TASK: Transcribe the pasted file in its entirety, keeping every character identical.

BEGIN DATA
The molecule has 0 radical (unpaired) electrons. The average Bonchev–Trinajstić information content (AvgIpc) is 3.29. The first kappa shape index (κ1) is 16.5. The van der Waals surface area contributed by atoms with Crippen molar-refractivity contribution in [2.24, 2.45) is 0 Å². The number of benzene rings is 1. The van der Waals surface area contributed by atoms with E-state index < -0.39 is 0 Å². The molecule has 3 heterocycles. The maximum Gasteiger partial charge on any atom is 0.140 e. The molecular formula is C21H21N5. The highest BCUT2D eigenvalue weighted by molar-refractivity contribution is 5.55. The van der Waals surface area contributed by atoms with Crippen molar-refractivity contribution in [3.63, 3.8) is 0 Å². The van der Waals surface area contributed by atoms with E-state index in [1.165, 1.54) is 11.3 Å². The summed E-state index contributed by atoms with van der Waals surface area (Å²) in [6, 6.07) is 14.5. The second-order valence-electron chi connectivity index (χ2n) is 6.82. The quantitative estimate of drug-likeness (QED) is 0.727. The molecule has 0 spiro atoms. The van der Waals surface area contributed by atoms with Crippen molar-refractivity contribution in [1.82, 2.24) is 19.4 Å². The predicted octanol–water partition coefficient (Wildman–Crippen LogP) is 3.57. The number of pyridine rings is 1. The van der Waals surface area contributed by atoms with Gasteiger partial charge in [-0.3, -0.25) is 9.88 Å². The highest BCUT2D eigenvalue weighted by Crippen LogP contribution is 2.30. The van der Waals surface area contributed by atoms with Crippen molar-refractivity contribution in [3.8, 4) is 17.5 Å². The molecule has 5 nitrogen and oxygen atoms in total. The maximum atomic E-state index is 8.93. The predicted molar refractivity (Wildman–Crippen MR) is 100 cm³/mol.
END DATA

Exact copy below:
The molecule has 0 radical (unpaired) electrons. The average Bonchev–Trinajstić information content (AvgIpc) is 3.29. The first kappa shape index (κ1) is 16.5. The van der Waals surface area contributed by atoms with Crippen molar-refractivity contribution in [2.24, 2.45) is 0 Å². The number of benzene rings is 1. The van der Waals surface area contributed by atoms with E-state index < -0.39 is 0 Å². The molecule has 3 heterocycles. The maximum Gasteiger partial charge on any atom is 0.140 e. The molecular formula is C21H21N5. The highest BCUT2D eigenvalue weighted by molar-refractivity contribution is 5.55. The van der Waals surface area contributed by atoms with Crippen molar-refractivity contribution in [3.63, 3.8) is 0 Å². The van der Waals surface area contributed by atoms with E-state index in [1.165, 1.54) is 11.3 Å². The summed E-state index contributed by atoms with van der Waals surface area (Å²) in [6, 6.07) is 14.5. The second-order valence-electron chi connectivity index (χ2n) is 6.82. The quantitative estimate of drug-likeness (QED) is 0.727. The molecule has 0 spiro atoms. The van der Waals surface area contributed by atoms with Crippen molar-refractivity contribution in [1.82, 2.24) is 19.4 Å². The predicted octanol–water partition coefficient (Wildman–Crippen LogP) is 3.57. The number of pyridine rings is 1. The van der Waals surface area contributed by atoms with Gasteiger partial charge in [-0.3, -0.25) is 9.88 Å². The highest BCUT2D eigenvalue weighted by Crippen LogP contribution is 2.30. The van der Waals surface area contributed by atoms with Crippen molar-refractivity contribution in [3.8, 4) is 17.5 Å². The molecule has 5 nitrogen and oxygen atoms in total. The maximum atomic E-state index is 8.93. The predicted molar refractivity (Wildman–Crippen MR) is 100 cm³/mol.